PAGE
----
Documentary: Mad Hot Ballroom

Summary Mad Hot Ballroom, directed by Marilyn Argrelo, is a documentary about the ballroom dance program in the New York Public School system. The documentary follows the journey of fifth grade students as they learn how to ballroom dance, and enter a citywide competition. The children in the documentary express their perspectives on ballroom dancing, goals and inspirations, and what it is like to grow up in their neighborhoods. The documentary highlights the benefits of exposing urban youth to ballroom dancing (Agrelo, 2005). Perceptions The children in the film were from various ethnic and religious backgrounds, and were from predominately low-income families. In the film, the children and some parents expressed their opinions and concerns…show more content…
Ballroom dancing in New York gives underprivileged children the opportunity to be exposed to the arts, which is usually a program that is cut from low-income schools. This program is a part of a fine arts curriculum with a focus on movement/dancing. A fine art curriculum approach integrates the different aspect of the arts to enhance the learning experiences of the students (Agrelo, 2005; “Dancing Classrooms- Mission”, 2015; Gorski…show more content…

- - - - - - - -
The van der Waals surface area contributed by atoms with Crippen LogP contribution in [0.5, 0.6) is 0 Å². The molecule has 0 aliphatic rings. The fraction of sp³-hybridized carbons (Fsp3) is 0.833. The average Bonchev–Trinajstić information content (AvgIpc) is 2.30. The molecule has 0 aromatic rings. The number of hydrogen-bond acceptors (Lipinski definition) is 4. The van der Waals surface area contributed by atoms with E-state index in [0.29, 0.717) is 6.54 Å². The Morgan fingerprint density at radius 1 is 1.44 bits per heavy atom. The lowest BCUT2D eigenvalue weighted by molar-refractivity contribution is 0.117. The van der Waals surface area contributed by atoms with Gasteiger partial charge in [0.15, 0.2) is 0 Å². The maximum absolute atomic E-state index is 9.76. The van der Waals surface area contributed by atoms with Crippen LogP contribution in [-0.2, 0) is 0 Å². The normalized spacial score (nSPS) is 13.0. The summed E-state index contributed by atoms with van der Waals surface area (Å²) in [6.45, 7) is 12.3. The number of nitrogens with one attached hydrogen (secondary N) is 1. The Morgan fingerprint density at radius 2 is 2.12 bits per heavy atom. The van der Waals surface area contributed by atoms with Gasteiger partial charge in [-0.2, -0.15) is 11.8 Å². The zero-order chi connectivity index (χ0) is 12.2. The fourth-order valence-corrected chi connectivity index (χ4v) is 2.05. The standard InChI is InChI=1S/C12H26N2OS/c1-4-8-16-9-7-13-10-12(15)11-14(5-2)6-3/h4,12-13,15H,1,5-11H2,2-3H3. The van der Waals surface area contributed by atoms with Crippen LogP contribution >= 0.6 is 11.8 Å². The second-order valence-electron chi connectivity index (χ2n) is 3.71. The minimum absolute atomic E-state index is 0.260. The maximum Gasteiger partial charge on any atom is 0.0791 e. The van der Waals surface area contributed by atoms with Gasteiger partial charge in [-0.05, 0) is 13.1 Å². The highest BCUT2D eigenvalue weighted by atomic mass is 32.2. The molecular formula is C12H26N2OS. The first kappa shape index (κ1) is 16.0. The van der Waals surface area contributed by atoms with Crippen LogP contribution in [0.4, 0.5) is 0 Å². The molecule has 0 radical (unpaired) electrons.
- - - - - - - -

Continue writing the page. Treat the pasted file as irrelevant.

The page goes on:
However, New York Public Schools offered ballroom dancing classes to low-income students of color, which allowed the arts to be included in their curriculum. Watching the film, I observed the positive reaction the children had to the dance classes. Overall, they were exposed to different cultures, made new friendships, became more confident, and aware of different career options such as professional dancers or singers (Agrelo, 2005). I think this type of program could be beneficial and successful for the students in the DC area. Just like New York Public Schools, DC Public Schools have the same demographics of low-income students, and they just about face the same issues and obstacles in their neighborhoods. Therefore, since it was successful in New York, I think it could be successful in DC. In addition, low-income students respond well to the different fine arts programs because they typically do not have the opportunity to engage in those activities outside of school, it could help them discover unknown talents and it serves as a motivator to come to class (Gorski,

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